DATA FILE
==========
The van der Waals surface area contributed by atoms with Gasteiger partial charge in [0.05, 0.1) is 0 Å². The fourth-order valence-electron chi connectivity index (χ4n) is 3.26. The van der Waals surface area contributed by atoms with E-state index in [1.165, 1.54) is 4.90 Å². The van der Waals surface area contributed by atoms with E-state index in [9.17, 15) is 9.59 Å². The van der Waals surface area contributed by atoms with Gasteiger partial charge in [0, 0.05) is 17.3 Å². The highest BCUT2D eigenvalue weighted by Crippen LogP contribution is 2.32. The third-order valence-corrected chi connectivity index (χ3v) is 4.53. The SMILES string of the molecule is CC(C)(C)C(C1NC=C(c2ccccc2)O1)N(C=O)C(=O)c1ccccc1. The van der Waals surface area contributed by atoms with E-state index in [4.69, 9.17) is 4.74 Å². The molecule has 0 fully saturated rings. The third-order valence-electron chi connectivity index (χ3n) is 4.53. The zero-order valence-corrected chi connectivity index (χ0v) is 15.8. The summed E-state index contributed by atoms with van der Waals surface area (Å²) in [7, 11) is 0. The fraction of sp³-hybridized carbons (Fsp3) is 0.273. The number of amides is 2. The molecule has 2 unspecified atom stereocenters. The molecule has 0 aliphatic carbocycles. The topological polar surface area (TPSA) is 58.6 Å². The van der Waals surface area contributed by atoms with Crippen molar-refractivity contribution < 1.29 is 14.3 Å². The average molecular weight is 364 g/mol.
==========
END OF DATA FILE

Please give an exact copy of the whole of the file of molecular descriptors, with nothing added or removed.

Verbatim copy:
The van der Waals surface area contributed by atoms with Gasteiger partial charge in [0.05, 0.1) is 0 Å². The fourth-order valence-electron chi connectivity index (χ4n) is 3.26. The van der Waals surface area contributed by atoms with E-state index in [1.165, 1.54) is 4.90 Å². The van der Waals surface area contributed by atoms with E-state index in [9.17, 15) is 9.59 Å². The van der Waals surface area contributed by atoms with Gasteiger partial charge in [0, 0.05) is 17.3 Å². The highest BCUT2D eigenvalue weighted by Crippen LogP contribution is 2.32. The third-order valence-corrected chi connectivity index (χ3v) is 4.53. The SMILES string of the molecule is CC(C)(C)C(C1NC=C(c2ccccc2)O1)N(C=O)C(=O)c1ccccc1. The van der Waals surface area contributed by atoms with E-state index in [4.69, 9.17) is 4.74 Å². The molecule has 0 fully saturated rings. The third-order valence-electron chi connectivity index (χ3n) is 4.53. The zero-order valence-corrected chi connectivity index (χ0v) is 15.8. The summed E-state index contributed by atoms with van der Waals surface area (Å²) in [7, 11) is 0. The fraction of sp³-hybridized carbons (Fsp3) is 0.273. The number of amides is 2. The molecule has 2 unspecified atom stereocenters. The molecule has 0 aliphatic carbocycles. The topological polar surface area (TPSA) is 58.6 Å². The van der Waals surface area contributed by atoms with Crippen molar-refractivity contribution < 1.29 is 14.3 Å². The average molecular weight is 364 g/mol.